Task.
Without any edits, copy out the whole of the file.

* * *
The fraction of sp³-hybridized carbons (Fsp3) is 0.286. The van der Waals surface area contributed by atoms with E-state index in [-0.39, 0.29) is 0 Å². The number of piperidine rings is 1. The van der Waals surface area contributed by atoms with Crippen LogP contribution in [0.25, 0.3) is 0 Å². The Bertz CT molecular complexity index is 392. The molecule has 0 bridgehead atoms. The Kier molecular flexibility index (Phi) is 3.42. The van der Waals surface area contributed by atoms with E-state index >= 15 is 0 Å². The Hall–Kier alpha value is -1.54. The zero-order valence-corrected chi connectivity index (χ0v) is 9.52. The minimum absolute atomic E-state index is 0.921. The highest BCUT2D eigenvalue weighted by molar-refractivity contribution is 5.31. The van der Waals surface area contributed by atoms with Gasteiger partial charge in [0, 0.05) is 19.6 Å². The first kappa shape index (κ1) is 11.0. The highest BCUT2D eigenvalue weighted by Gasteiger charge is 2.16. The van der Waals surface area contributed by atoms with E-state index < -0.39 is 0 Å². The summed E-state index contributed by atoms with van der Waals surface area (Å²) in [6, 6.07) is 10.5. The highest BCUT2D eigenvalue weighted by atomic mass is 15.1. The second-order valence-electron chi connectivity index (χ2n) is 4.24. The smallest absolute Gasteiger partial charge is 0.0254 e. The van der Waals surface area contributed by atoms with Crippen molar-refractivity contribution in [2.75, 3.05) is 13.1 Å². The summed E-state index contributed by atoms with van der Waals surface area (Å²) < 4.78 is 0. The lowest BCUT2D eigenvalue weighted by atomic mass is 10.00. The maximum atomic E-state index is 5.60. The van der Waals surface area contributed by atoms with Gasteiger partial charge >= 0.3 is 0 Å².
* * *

The fraction of sp³-hybridized carbons (Fsp3) is 0.286. The van der Waals surface area contributed by atoms with E-state index in [-0.39, 0.29) is 0 Å². The number of piperidine rings is 1. The van der Waals surface area contributed by atoms with Crippen LogP contribution in [0.25, 0.3) is 0 Å². The Bertz CT molecular complexity index is 392. The molecule has 0 bridgehead atoms. The Kier molecular flexibility index (Phi) is 3.42. The van der Waals surface area contributed by atoms with E-state index >= 15 is 0 Å². The Hall–Kier alpha value is -1.54. The zero-order valence-corrected chi connectivity index (χ0v) is 9.52. The minimum absolute atomic E-state index is 0.921. The highest BCUT2D eigenvalue weighted by molar-refractivity contribution is 5.31. The van der Waals surface area contributed by atoms with Gasteiger partial charge in [0, 0.05) is 19.6 Å². The first kappa shape index (κ1) is 11.0. The highest BCUT2D eigenvalue weighted by Gasteiger charge is 2.16. The van der Waals surface area contributed by atoms with E-state index < -0.39 is 0 Å². The summed E-state index contributed by atoms with van der Waals surface area (Å²) in [6, 6.07) is 10.5. The highest BCUT2D eigenvalue weighted by atomic mass is 15.1. The second-order valence-electron chi connectivity index (χ2n) is 4.24. The smallest absolute Gasteiger partial charge is 0.0254 e. The van der Waals surface area contributed by atoms with Crippen molar-refractivity contribution in [2.75, 3.05) is 13.1 Å². The summed E-state index contributed by atoms with van der Waals surface area (Å²) < 4.78 is 0. The lowest BCUT2D eigenvalue weighted by atomic mass is 10.00. The maximum atomic E-state index is 5.60. The van der Waals surface area contributed by atoms with Gasteiger partial charge >= 0.3 is 0 Å².